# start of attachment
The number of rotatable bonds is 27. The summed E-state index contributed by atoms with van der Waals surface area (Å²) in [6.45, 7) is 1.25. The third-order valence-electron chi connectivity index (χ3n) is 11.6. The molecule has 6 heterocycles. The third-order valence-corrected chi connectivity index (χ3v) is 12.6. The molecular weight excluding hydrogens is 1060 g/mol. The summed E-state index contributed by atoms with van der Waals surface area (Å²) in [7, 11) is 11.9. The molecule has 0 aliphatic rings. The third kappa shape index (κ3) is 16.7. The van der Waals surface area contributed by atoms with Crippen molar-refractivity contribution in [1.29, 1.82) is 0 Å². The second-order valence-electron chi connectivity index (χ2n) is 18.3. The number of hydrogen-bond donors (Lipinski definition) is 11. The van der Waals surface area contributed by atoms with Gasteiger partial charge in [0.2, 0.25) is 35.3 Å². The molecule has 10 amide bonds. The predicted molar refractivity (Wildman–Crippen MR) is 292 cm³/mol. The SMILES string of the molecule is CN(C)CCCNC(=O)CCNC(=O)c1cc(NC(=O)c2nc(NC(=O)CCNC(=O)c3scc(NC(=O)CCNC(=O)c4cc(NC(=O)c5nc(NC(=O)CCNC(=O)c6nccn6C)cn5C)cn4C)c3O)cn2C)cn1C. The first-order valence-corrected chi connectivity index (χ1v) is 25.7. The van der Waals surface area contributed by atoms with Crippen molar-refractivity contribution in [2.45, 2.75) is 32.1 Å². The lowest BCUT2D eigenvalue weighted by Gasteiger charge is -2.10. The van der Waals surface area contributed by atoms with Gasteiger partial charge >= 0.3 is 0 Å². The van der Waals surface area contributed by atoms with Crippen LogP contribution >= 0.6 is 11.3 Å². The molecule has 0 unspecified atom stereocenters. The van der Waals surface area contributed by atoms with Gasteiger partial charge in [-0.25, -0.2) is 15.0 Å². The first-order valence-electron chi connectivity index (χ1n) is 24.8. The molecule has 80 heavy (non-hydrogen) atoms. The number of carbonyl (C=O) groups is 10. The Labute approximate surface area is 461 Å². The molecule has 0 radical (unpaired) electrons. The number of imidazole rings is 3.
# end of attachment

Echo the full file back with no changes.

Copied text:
The number of rotatable bonds is 27. The summed E-state index contributed by atoms with van der Waals surface area (Å²) in [6.45, 7) is 1.25. The third-order valence-electron chi connectivity index (χ3n) is 11.6. The molecule has 6 heterocycles. The third-order valence-corrected chi connectivity index (χ3v) is 12.6. The molecular weight excluding hydrogens is 1060 g/mol. The summed E-state index contributed by atoms with van der Waals surface area (Å²) in [7, 11) is 11.9. The molecule has 0 aliphatic rings. The third kappa shape index (κ3) is 16.7. The van der Waals surface area contributed by atoms with Crippen molar-refractivity contribution in [1.29, 1.82) is 0 Å². The second-order valence-electron chi connectivity index (χ2n) is 18.3. The number of hydrogen-bond donors (Lipinski definition) is 11. The van der Waals surface area contributed by atoms with Gasteiger partial charge in [0.2, 0.25) is 35.3 Å². The molecule has 10 amide bonds. The predicted molar refractivity (Wildman–Crippen MR) is 292 cm³/mol. The SMILES string of the molecule is CN(C)CCCNC(=O)CCNC(=O)c1cc(NC(=O)c2nc(NC(=O)CCNC(=O)c3scc(NC(=O)CCNC(=O)c4cc(NC(=O)c5nc(NC(=O)CCNC(=O)c6nccn6C)cn5C)cn4C)c3O)cn2C)cn1C. The first-order valence-corrected chi connectivity index (χ1v) is 25.7. The van der Waals surface area contributed by atoms with Crippen molar-refractivity contribution in [2.45, 2.75) is 32.1 Å². The lowest BCUT2D eigenvalue weighted by Gasteiger charge is -2.10. The van der Waals surface area contributed by atoms with Gasteiger partial charge >= 0.3 is 0 Å². The van der Waals surface area contributed by atoms with Crippen LogP contribution >= 0.6 is 11.3 Å². The molecule has 0 unspecified atom stereocenters. The van der Waals surface area contributed by atoms with Gasteiger partial charge in [-0.25, -0.2) is 15.0 Å². The first-order valence-electron chi connectivity index (χ1n) is 24.8. The molecule has 80 heavy (non-hydrogen) atoms. The number of carbonyl (C=O) groups is 10. The Labute approximate surface area is 461 Å². The molecule has 0 radical (unpaired) electrons. The number of imidazole rings is 3.